Homogenisation of sulphide inclusions within diamonds: A new approach to diamond inclusion geochemistry
Geochimica et Cosmochimica Acta
© 2017 The Authors. Published by Elsevier Ltd. Open Access funded by Natural Environment Research Council. Under a Creative Commons license: https://creativecommons.org/licenses/by/4.0/
Base metal sulphide (BMS) inclusions in diamonds provide a unique insight into the chalcophile and highly siderophile element composition of the mantle. Entombed within their diamond hosts, these provide a more robust (closed system) sample, from which to determine the trace element, Re-Os and S-isotopic compositions of the mantle than mantle xenoliths or orogenic peridotites, as they are shielded from alteration during ascent to the Earth’s crust and subsequent surface weathering. However, at temperatures below 1100 °C some BMS inclusions undergo subsolidus re-equilibration from an original monosulphide solid solution (Mss) and this causes fractionation of the major and trace elements within the inclusions. Thus to study the subjects noted above, current techniques require the entire BMS inclusion to be extracted for analyses. Unfortunately, ‘flaking’ of inclusions during break-out is a frequent occurrence and hence the risk of accidentally under-sampling a portion of the BMS inclusion is inherent in current practices. This loss may have significant implications for Re-Os isotope analyses where incomplete sampling of a Re-rich phase, such as chalcopyrite that typically occurs at the outer margins of BMS inclusions, may induce significant bias in the Re-Os and 187Os/188Os measurements and resulting model and isochron ages. We have developed a method for the homogenisation of BMS inclusions in diamond prior to their break-out from the host stone. Diamonds are heated to 1100 °C and then quenched to chemically homogenise any sulphide inclusions for both major and trace elements. Using X-ray Computed Microtomography (µCT) we determine the shape and spatial setting of multiple inclusions within a host stone and crucially show that the volume of a BMS inclusion is the same both before and after homogenisation. We show that the homogenisation process significantly reduces the inherent variability of in situ analysis when compared with unhomogenised BMS, thereby widening the scope for multiple methods for quantitative analysis, even on ‘flakes’ of single BMS inclusions. Finally we show that the trace elements present in peridotite (P-type) and eclogitic (E-type) BMS are distinct, with P-type diamonds having systematically higher total platinum-group element (particularly Os, Ir, Ru) and Te and As concentrations. These distinctions suggest that the PGE and semi-metal budgets of mantle-derived partial melts will be significantly dependent upon the type(s) and proportions of sulphides present in the mantle source.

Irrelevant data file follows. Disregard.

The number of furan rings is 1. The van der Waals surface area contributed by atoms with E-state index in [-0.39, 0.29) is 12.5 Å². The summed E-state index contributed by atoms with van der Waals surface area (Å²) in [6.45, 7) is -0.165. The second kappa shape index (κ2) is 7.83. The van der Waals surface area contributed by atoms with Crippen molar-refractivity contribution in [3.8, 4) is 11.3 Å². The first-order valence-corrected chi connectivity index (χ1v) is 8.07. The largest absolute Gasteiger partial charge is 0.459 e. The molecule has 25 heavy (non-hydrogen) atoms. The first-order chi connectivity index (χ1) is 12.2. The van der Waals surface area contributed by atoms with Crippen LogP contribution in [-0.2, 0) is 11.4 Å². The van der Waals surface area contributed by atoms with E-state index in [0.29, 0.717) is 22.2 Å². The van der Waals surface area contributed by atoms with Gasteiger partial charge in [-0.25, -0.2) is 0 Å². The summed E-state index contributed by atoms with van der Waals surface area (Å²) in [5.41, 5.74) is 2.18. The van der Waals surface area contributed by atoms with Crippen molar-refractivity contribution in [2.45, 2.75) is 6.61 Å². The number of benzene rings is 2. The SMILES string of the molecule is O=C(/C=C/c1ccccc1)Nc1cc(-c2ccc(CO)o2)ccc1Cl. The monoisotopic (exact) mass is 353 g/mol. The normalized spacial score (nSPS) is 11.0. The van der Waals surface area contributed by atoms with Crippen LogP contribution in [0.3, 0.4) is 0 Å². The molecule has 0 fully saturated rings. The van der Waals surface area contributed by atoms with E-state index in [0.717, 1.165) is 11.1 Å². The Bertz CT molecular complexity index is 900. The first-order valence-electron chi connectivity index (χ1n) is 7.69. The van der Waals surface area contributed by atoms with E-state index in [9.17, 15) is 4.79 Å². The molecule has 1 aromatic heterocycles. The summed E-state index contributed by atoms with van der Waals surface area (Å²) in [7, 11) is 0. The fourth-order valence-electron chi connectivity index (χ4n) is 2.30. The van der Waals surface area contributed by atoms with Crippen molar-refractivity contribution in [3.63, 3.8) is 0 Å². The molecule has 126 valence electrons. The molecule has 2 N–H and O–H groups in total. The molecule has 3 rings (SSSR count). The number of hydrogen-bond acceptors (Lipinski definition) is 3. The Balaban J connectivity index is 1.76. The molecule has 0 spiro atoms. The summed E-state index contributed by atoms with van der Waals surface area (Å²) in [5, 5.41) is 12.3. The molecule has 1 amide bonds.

HSRH gratefully acknowledges her current Postdoctoral Fellowship with the Claude Leon Foundation and the support of the CIMERA centre of excellence at the Universities of the Witwatersrand and Johannesburg. The Diamond Trading Company (a member of the DeBeers Group of Companies) is thanked for the donation to JWH of the diamonds used in this study. The analytical work in this study was supported by NERC SoS Consortium grant NE/M011615/1 “Te and Se Cycling and Supply” awarded to Cardiff University. The authors would like to thank Associate Editor Amy Riches and the three anonymous reviewers for their advice and comments that significantly improved the paper.
This is the final version of the article. Available from Elsevier via the DOI in this record.
Vol. 216, pp. 335-357